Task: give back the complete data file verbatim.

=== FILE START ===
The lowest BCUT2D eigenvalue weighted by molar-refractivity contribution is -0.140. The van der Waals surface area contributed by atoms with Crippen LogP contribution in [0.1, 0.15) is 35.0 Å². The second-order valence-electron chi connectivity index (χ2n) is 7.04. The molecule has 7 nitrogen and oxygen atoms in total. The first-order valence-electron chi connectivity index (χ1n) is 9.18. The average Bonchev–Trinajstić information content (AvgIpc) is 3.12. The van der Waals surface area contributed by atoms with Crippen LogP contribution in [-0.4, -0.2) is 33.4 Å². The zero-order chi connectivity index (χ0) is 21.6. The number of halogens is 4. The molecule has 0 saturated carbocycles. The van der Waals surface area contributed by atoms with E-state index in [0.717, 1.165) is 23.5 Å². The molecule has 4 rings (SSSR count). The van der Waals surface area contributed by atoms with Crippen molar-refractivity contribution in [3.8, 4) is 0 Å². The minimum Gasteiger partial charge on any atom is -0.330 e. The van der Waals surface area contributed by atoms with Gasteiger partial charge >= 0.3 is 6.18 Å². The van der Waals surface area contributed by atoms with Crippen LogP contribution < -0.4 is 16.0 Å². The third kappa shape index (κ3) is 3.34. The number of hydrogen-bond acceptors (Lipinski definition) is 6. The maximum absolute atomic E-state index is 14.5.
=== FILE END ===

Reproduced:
The lowest BCUT2D eigenvalue weighted by molar-refractivity contribution is -0.140. The van der Waals surface area contributed by atoms with Crippen LogP contribution in [0.1, 0.15) is 35.0 Å². The second-order valence-electron chi connectivity index (χ2n) is 7.04. The molecule has 7 nitrogen and oxygen atoms in total. The first-order valence-electron chi connectivity index (χ1n) is 9.18. The average Bonchev–Trinajstić information content (AvgIpc) is 3.12. The van der Waals surface area contributed by atoms with Crippen LogP contribution in [-0.4, -0.2) is 33.4 Å². The zero-order chi connectivity index (χ0) is 21.6. The number of halogens is 4. The molecule has 0 saturated carbocycles. The van der Waals surface area contributed by atoms with E-state index in [0.717, 1.165) is 23.5 Å². The molecule has 4 rings (SSSR count). The van der Waals surface area contributed by atoms with Crippen molar-refractivity contribution in [3.8, 4) is 0 Å². The minimum Gasteiger partial charge on any atom is -0.330 e. The van der Waals surface area contributed by atoms with Gasteiger partial charge >= 0.3 is 6.18 Å². The van der Waals surface area contributed by atoms with Crippen LogP contribution < -0.4 is 16.0 Å². The third kappa shape index (κ3) is 3.34. The number of hydrogen-bond acceptors (Lipinski definition) is 6. The maximum absolute atomic E-state index is 14.5.